So I was quite impressed recently by a talk between Peter Attia and Inigo San Millan. In the video they essentially made a strong argument for time in Zone 2 training defined by an athletes individual LT1 levels being the Zone 2 upper limit. Inigo looked at elite athletes and made some profound statements relating to elite athletes having more mitochondria density which in turn gives them the ability to use lactate as a fuel source better than the average person. Their LT1 occurs at unfathomable levels such as 300 watts+.
They made a number number of statements on mitochondrial function and how it could be involved in numerous physiological limiting factors in endurance athletes. With that being said, I follow Trainerroad, Fastcatcoaching, and a ton of the principles of Dr. Andy Coggan and other sweet spot advocates. All of those individuals push for sweet spot being a large portion of an athletes training for preparing for racing. I would say I follow more of a pyramidal style training myself that is inspired and rooted in the theory of sweet spot training.
Diving deep into the weeds of the physiology, Dr. Any Coggan and his chart that lists the benefits of sweet spot physiologically (the one with the x’s) seams to make a case that “comfortably hard” training incurs a lot of bang for the buck. What I struggle with, however, is the opposing view points presented by speakers such as Dr. Inigo and Peter Attia. This essentially boils down to the polarized vs. sweet spot debate but I like how Dr. Inigo at least backs his philosophies up with measurable, meaning in the lab, information. I get the impression Dr. Coggans research, among others, is more macro based. Meaning, he looks at how people train and they get this result etc. I get the impression that Dr. Coggan and other sweet spot rooted physiologists understand how their training ideologies get athletes faster, but, I feel like the explanations I have found are more nuanced when it comes to the raw biochemistry and physiology. I get the impression sweet spot works at getting people faster, I am one of those athletes as well, but I want to know the overall picture more. Maybe this is just a gap in my knowledge and someone can point me towards lectures or talks that give a more detailed explanation of the biochemistry. Does anyone have any information on studies that looked at mitochondrial function in sweet spot vs. polarized trained athletes? I hate to think training with a lot of sweet spot is literally destroying my mitochondrial optimization.
In conclusion, I wanted to get the communities thoughts and statements on this topic. One that is probably debated about endlessly on this form from what I can tell. Does anyone feel that sweet spot makes them faster, but is getting them faster in a unhealthy physiologic way? For myself, I wonder now if I am taking the entirely wrong approach at building my base. I am building a base according to Dr. Inigo that is built on mega burning carbohydrates and inefficient production and tolerance for lactate. According to his philosophy, if I followed a more polarized approach I would build more mitochondria, more efficient mitochondria function, and increase my ability to utilize lactate as a fuel source within my mitochondria as a result. Anyone have any thoughts on this profound statement? Because that one thing seams to be a huge blow to the entire foundation in which Trainerroad (and my current training in Sweet Spot Base I) is build upon!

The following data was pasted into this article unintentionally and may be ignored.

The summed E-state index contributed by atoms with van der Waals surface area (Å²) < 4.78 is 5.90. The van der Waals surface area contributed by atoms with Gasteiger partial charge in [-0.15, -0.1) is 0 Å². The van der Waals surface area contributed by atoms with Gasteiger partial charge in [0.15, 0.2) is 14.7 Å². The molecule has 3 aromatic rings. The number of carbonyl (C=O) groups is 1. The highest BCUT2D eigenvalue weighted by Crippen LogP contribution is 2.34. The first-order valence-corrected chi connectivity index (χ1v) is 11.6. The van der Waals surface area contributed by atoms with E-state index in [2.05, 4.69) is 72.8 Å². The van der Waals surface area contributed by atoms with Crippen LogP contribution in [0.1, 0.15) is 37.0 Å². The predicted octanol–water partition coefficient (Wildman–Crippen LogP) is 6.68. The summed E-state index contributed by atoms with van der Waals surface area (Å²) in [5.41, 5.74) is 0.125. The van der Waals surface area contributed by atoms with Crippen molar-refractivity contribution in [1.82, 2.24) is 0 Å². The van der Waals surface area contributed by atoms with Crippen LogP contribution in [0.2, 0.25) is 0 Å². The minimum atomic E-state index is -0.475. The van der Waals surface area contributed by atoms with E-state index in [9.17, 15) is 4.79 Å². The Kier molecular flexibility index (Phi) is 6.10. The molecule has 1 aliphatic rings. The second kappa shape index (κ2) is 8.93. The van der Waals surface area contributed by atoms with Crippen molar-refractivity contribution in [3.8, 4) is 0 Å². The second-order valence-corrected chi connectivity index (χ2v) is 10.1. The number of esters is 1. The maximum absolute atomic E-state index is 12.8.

I don’t think it’s an opposing view. Attia is interested into health and longevity. San Millan’s coaching has won the Tour de France. Also, San Millan is not Z2 all the time or polarized. He’s probably pyramidal with a wide base when all is said and done.
If TR’s customer is at SSBLVI, and only wants to do 3 rides per week, 4 hours per week, then there are limited options to make them faster. The levers of exercise are volume, frequency and intensity. A low hour athlete is limited in volume and frequency which only leaves intensity.
Now if you have all the time in the world (like Pros) you can build a lot of capilliaries and mitochondria with lots of muscle contractions (volume). The lower the intensity the more muscle contractions one can do day after day. Even pros can’t do 3 hours per day of sweet spot.
Pros also have frequency on their side. They can train 5-6-7 days per week and even 2-3 times a day if they want.
Don’t think of all this as “either or”. The answer is all of the above and a good coach knows how to mix every training stimulus for maximum total effect. Exercise physiologists try to isolate one modality to study it.
I recommend Phil Skiba’s new book. He lays out pretty plainly why you want to train at Z2, at threshold, or above threshold. (BTW, sweet spot is basically threshold training.)
One thing I can’t wait for Trainerroad to incorporate, is outside training that isn’t biking. I realize it would be difficult for TSS to be calculated from my trail running (which is done at Zone 2, I use running power) but this is how I drive my training to be more pyramidal. Right now I rely on subjective feel and I use Garmin’s training load system and HRV to know if I am overreaching. I am all for adding Zone 2 on the bike along with low volume sweet spot Trainerroad plans, but, I just can’t sit on the saddle for more than an hour and a half before being in pain. I probably need a proper bike fit, but, I honestly enjoy trail running as a Zone 2 modality better anyways.
You could try using one of TRs Polarised training plans for a few months, but if you don’t enjoy that kind of training ,is there much point in doing so? And will it be the difference between a podium finish, or a lower placing.